Classical Mechanics

George E. Hrabovsky

MAST

Introduction

Before delving into the marvels of quantum mechanics, it is a good idea to review some important ideas from classical mechanics. I assume that Newtonian mechanics is not a mystery.

Generalized Coordinates

One of the basic problems in classical mechanics is to predict where a particle will be at some given time. To do this we choose to represent the space the particle is in by a coordinate system. When we consider coordinates that allow us to specify the location of a particle, then we have a generalized coordinate system, or just generalized coordinates. Such coordinates are often labeled by for *m*-dimensional space.

For a single particle in 3-space, there are 3 *q*'s (corresponding to the Cartesian axes *x**,**y**,**z*). For any system having two particles there are 6 *q*'s (corresponding to the *x**,**y**,**z* for each particle). For a system with particles, there are *q*'s.

We know the *q*'s are not enough to predict the future of the system; you must also know the velocities, 's, these are called the generalized velocities.

Usually you need *6** **n* pieces of information to be able to predict the future of *n* particles.

CM-1: Why are there 6 *n* pieces of information?

What does it mean to predict the future? It means to specify a set of functions, , , ..., . These functions are the generalized coordinates in *m*-space of *n* particles in time. This set is called the generalized trajectory of the system. We can represent this situation by a diagram. We will use the representation of a horizontal plane for all of our *q*'s, even though the picture is only two dimensional (see Figure CM-1).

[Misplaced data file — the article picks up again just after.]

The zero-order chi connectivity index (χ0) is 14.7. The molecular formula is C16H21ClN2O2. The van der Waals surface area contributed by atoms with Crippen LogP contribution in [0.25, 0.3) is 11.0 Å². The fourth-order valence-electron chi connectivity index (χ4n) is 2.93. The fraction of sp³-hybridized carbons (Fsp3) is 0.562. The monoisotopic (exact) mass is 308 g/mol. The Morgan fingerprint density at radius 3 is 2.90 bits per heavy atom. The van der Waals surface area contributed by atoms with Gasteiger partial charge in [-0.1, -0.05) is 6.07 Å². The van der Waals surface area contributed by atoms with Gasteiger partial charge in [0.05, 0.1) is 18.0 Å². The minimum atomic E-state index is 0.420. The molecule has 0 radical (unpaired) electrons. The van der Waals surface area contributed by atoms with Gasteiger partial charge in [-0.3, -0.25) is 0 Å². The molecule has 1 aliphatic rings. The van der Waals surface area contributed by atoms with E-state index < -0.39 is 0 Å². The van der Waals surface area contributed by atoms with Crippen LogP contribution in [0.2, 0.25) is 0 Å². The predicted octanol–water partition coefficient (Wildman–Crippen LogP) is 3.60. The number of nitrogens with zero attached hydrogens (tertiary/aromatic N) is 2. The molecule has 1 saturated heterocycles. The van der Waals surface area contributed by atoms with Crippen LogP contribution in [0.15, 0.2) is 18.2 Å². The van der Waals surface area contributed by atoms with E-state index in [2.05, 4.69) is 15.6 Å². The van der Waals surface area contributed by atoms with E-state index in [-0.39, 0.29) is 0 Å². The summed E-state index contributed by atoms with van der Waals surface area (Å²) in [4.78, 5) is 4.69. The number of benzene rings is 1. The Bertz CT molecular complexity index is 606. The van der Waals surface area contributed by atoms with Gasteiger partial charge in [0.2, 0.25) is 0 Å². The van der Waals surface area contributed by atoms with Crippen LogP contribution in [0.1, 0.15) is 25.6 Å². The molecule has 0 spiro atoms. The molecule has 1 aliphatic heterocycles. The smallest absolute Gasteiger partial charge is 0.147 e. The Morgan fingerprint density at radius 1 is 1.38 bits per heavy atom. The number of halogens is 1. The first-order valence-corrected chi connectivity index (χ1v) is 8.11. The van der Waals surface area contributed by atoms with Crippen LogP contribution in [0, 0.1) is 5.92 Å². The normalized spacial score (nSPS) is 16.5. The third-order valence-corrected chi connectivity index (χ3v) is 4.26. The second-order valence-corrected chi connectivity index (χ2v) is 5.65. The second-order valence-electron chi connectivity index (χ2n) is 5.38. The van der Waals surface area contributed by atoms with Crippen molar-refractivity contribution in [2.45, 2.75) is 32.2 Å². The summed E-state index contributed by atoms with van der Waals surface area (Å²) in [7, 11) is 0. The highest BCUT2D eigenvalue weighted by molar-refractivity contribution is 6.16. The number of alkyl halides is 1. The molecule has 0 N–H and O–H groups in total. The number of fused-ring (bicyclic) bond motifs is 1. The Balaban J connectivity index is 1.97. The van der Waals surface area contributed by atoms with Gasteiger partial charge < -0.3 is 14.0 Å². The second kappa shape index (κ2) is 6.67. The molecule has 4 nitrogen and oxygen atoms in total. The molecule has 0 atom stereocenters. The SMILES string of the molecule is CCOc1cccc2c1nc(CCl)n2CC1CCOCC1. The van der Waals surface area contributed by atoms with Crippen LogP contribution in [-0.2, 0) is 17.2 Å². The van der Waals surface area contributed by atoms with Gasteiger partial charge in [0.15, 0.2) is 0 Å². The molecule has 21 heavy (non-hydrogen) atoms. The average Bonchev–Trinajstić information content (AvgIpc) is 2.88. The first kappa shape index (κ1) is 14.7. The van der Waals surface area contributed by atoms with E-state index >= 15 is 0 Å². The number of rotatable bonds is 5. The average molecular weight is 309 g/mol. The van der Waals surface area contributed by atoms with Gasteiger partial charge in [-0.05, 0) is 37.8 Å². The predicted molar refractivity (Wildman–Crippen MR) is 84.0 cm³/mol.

Figure CM-1: The generalized coordinates.

Vertically we will plot the time (see Figure CM-2).

Figure CM-2: Generalized coordinates and time.

A trajectory is a value for the *q*'s at every time (see Figure CM-3).

Figure CM-3: A generalized trajectory.

We might not really be interested in every single trajectory, were we to have a system with particles then determining the trajectory of the system is equivalent to determining the trajectories of all particles. Nobody tries to do that, in such a system we would make statistical statements or some approximation (for example, we might consider the system to be a continuum, like a fluid). That said, the central problem of classical mechanics is to determine the trajectory of a particle.

Using Newton's equations of motion, given the *q*'s and the 's, we can determine the trajectory . If we zoom in on the trajectory so that we see it as a collection of points, Newton's equations of motion tell us how to move from one point to the next (see Figure CM-6).

Figure CM-6: Zooming in on the generalized trajectory.

This is a good law of dynamics, since there is one arrow into each state and one arrow out of it.

Newton's equations of motion are ordinary differential equations. Since we do not need to know the entire trajectory we call them local; a standard quality of differential equations. All we need to know is where we are right now and how we will move in the next instant. If you know all of these points, then you can build up the entire trajectory small piece at a time—this is called an initial-value problem.

The Principle of Stationary Action

We now begin another formulation of classical mechanics, one that looks at the trajectory as a whole. Instead of being given the position and velocity at a single time, you are given the position at the beginning of the trajectory and, after a certain passage of time, the position at the end of the trajectory. We have a particle with the starting point and the end point . There is only one trajectory connecting those two points (see Figure CM-7).

Figure CM-7: The unique trajectory connecting the end-points.

If the object leaves with the wrong velocity, it will never reach . We have the same number of things we need to know as before; instead of the position and velocity we have the position at two specific times.

The guiding principle is that there is some quantity, the action, based on the entire trajectory that is a local minimum. This is called the principle of stationary action. It is sometimes called the principle of least action. In this regard we know we are on the correct trajectory as any deviation will cause an increase in the action.